Last month, insurance giant Chubb Limited announced it will require evidence-based reduction of methane emissions from companies seeking underwriting for oil and gas extraction projects. It also announced it won’t provide insurance coverage for oil and gas projects in government-protected conservation areas in the World Database on Protected Areas that don’t allow for sustainable use.
“The methane-related underwriting criteria that Chubb has adopted – the first of their kind in our industry – are focused on the balance between the need to transition to a low-carbon economy and society’s need for energy security,” said Evan G. Greenberg, chairman and CEO of Chubb, in the company’s news release. “As a company, we are accelerating and expanding our climate-related initiatives without committing to sweeping net-zero pledges for which, in our judgment, there is not a viable path to achieve. We will continue to pursue in earnest a responsible, realistic and science-based approach. Implementing these underwriting criteria encourages oil and gas producers to adopt technologies to reduce GHG emissions in extraction. We know that many of our clients in the industry are already committed to limiting methane emissions and we will work to expand those commitments.”
Methane emissions underwriting standards
Chubb’s new standards for insurance coverage on oil and gas extraction projects include:
- Clients must implement evidence-based plans to manage methane emissions, including, at a minimum, implementing programs for leak detection and repair and the elimination of nonemergency venting.
- Clients must adopt one or more measures that have been demonstrated to reduce emissions from flaring.
These criteria became effective as of March 22, 2023, the date of the insurance company’s announcement. Existing clients have been provided with a set period of time to develop an action plan based on their individual risk characteristics. Chubb also announced the creation of a customer resource center to support oil and gas insureds in identifying and adopting methane emissions reduction technologies.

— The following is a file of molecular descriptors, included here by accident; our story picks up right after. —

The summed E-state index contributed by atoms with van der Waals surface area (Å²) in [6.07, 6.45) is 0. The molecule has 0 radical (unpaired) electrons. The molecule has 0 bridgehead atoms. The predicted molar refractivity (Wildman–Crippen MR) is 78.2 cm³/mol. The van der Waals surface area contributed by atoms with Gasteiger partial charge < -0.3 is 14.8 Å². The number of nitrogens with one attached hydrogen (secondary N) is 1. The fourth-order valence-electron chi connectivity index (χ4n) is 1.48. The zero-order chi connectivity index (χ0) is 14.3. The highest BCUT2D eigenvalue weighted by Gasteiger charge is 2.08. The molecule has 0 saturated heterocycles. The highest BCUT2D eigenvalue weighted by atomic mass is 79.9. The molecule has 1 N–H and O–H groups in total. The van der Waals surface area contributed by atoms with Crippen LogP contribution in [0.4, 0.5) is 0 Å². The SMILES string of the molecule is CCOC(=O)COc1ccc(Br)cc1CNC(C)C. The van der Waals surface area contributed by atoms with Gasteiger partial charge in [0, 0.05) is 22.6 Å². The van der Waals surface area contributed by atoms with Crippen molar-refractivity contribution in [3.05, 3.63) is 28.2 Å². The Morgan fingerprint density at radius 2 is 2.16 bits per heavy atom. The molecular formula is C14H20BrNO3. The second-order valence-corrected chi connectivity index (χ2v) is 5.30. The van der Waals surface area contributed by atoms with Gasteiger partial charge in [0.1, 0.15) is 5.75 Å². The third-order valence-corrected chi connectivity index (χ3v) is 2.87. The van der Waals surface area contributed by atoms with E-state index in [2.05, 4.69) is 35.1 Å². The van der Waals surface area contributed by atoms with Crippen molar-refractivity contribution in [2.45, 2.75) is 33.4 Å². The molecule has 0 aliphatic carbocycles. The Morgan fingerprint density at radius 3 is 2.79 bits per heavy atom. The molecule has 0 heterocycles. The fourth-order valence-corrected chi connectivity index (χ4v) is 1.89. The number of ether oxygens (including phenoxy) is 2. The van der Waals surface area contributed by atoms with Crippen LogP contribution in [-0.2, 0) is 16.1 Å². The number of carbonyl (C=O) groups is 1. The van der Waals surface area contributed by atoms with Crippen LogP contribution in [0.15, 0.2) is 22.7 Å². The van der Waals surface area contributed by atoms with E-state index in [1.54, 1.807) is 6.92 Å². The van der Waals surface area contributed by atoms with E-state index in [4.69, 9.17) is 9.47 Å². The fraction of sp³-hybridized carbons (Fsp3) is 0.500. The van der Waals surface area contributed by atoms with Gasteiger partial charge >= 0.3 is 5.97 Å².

Protected conservation areas underwriting standards
Also effective as of the March 22, 2023, announcement date, Chubb will no longer underwrite oil and gas extraction projects in protected areas designated by state, provincial, or national governments. Chubb’s policy applies to conservation areas covered by International Union for the Conservation of Nature (IUCN) management categories I–V in the World Database on Protected Areas, which includes nature reserves, wilderness areas, national parks and monuments, habitat or species management areas, and protected landscapes and seascapes. The sixth IUCN category applies to protected areas that allow sustainable use. By the end of 2023, Chubb will develop and adopt standards for projects in category VI areas in the World Database of Protected Areas, as well as for oil and gas extraction projects in the Arctic, key biodiversity areas, mangrove forests, and global peatlands that aren’t currently listed in the World Database on Protected Areas.
“Our policy on not insuring energy projects in protected areas also reflects our approach to setting clear guidelines to sustain biodiversity and protect nature,” Greenberg added in the news release. “Taken together, our new underwriting criteria, along with our other substantive actions, are grounded in our commitment to lead the industry in the transition while balancing the need for energy security.”
“In 2019, Chubb was the first insurer with significant U.S. operations to limit coal-related underwriting and investment, a policy later extended to oil sands projects underwriting,” the company says in a news release. “More recently, Chubb launched a new climate business unit, Chubb Climate+, which will provide a full spectrum of insurance products and services to businesses engaged in developing or employing new technologies and processes that support the transition to a low-carbon economy. The business unit also provides risk management and resiliency services to help those managing the impact of climate change. In January, the company appointed a new Global Climate Officer to provide insights and leadership for Chubb’s climate activities.”
Some sources report that the updated standards are in response to activists’ protests.
“Last year, around 50 climate activists protested Chubb’s policies on fossil fuel insurance and delivered a petition that the group said had over 50,000 signatories,” says Insurance Business.
As one of the largest property and casualty insurance companies worldwide, Chubb often leads the way for industry changes. It’s safe to assume other insurers will follow suit in requiring these types of standards for oil and gas projects. In order to be proactive, industry is advised to develop and put in place emissions reductions plans, with measures to document progress.